Explaining Baptism to Hindus in the 19th Century


Things seen are temporal, says St Paul, but things unseen are eternal. Yet though our faith goes beyond sight, and the hope, which fastens our souls as an anchor amid storms, has its holding ground behind the veil of sense, it does not follow that in this temporal life things visible may not be pledges and symbols to us of what is to come. God, who shews His eternal power by the worlds which He upholds, shews also His life-giving purpose in His Son, and ever renews His work, not only by the Spirit which animates the Body, but by words and symbols of what was done of old. Thus the words of Scripture still express the motives which Apostles felt, and which we should feel. The prayers of ancient sufferers for the truth still waken in us a daring or a patience such as theirs. The washing with water, (which curiously resembles the religious bath spoken of among Hindus,) still represents to us the saving health of Christ, and the cleansing of His followers’ souls from stain. The pledge we give in this rite, either with our own lip or by that of others, is still the Christian vow of holiness; the promises, repeated in accompaniment, still pledge to us in a way the Divine faithfulness; and by coming, or bringing any one, to such a rite we both express our faith in Christ [Thus Baptism was anciently called “the sacrament of faith.”], and bind ourselves to whatever prayer or education on man’s part can make the Divine work effectual in the soul.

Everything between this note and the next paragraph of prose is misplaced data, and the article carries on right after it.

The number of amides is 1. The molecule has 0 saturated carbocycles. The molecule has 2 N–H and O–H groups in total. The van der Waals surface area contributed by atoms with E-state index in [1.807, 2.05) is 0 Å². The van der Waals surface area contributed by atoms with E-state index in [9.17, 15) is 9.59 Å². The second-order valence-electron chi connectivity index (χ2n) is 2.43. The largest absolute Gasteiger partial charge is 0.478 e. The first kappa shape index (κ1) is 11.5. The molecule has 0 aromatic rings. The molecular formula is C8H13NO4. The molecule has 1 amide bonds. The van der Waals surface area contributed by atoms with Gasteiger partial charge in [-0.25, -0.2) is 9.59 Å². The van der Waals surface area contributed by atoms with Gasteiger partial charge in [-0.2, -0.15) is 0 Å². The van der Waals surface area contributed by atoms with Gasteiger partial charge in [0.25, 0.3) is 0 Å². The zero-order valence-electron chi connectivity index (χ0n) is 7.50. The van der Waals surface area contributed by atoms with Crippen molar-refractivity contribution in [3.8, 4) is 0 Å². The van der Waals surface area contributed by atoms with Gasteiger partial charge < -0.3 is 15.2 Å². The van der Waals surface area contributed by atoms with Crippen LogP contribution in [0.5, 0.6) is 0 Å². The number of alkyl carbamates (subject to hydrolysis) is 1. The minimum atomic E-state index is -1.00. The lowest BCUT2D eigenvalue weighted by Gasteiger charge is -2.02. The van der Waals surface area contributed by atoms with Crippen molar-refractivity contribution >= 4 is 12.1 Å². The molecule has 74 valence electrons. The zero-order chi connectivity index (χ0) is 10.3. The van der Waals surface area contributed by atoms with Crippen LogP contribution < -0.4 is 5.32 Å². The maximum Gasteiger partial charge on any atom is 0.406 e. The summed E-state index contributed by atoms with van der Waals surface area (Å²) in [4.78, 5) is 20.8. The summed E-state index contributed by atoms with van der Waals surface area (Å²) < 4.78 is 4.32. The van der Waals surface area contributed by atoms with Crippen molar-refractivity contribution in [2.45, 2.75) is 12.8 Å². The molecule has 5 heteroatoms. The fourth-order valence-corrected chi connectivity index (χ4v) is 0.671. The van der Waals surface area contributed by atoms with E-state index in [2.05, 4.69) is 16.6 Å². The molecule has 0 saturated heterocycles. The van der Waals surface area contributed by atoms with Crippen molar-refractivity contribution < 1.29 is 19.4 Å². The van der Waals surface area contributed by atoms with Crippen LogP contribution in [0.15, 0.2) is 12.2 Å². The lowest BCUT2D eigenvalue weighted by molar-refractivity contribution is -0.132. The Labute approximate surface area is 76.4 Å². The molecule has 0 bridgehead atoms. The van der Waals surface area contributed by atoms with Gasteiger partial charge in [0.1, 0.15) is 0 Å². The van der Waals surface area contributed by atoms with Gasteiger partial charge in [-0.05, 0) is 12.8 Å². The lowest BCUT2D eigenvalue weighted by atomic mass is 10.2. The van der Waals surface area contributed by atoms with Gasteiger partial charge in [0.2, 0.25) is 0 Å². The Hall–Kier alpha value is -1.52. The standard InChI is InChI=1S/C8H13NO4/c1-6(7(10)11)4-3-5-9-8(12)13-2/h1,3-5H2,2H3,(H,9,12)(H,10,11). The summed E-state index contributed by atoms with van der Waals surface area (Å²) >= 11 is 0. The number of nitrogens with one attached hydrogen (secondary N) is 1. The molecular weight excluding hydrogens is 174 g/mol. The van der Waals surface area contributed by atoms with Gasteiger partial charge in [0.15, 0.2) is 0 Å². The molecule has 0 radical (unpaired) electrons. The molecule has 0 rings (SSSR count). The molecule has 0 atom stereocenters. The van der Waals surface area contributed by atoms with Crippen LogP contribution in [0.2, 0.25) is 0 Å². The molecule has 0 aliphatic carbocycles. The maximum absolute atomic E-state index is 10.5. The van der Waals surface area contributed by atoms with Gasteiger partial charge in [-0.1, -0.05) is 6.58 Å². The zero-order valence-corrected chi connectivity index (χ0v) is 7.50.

“You have asked me to explain the connection, briefly hinted at, between baptism and original sin. The idea, then, of Christianity is deliverance. Christ shews what kind of a Deliverer He is, by teaching us to pray, Deliver us from evil. The greatest evil is sin, which causes chiefly the entanglement and misery you deplore in the world. He who becomes subject to Christ is free from sin. We even say, with something of figure, that He is dead to sin and alive to God. Here then are two states, one of bondage to evil, and all that it involves, and the other a glorious deliverance from whatever debases or alienates our souls from the God of our health. But every such state has a beginning. If sin were only outward crime, we might say the bondage began in mature years. But if sin has root in some principle or shortcoming deeply ingrained in us, we have its capacity, or nature, so soon as we begin to be. Thus Man seems born from the womb like a wild ass’s colt. He brings with him into the world the seeds of a disease. He has tendencies in him, which, as natural forces, are capacities of good, but which require, like volcanic elements, to be bound down and subjected to the will which gives them limit for a good end. Thus nature, which, if left lawless, becomes the enemy of the Divine purpose, must be brought into the kingdom of God, and become an instrument of grace, its discords being thus blended into harmony. Such tendencies and such needs seem to begin with our beginning. Again, if our soul’s health were our own working, it might begin in mature life, or at any arbitrary term. But since it is the gift of God, and is also to be wakened with the concurrence of human instruments, its capacity may most fitly be said to begin when we are first commended to the grace of God, and born into His Church. Thus we think, a child new born partakes of Adam who fell, or of man who falls, and one baptised is a member of Christ, and an heir of His kingdom. We do not mean that the first is a murderer, like Cain, or the second a saint, like St John; but the one is in a way of being ruined, and the other in a way of being saved.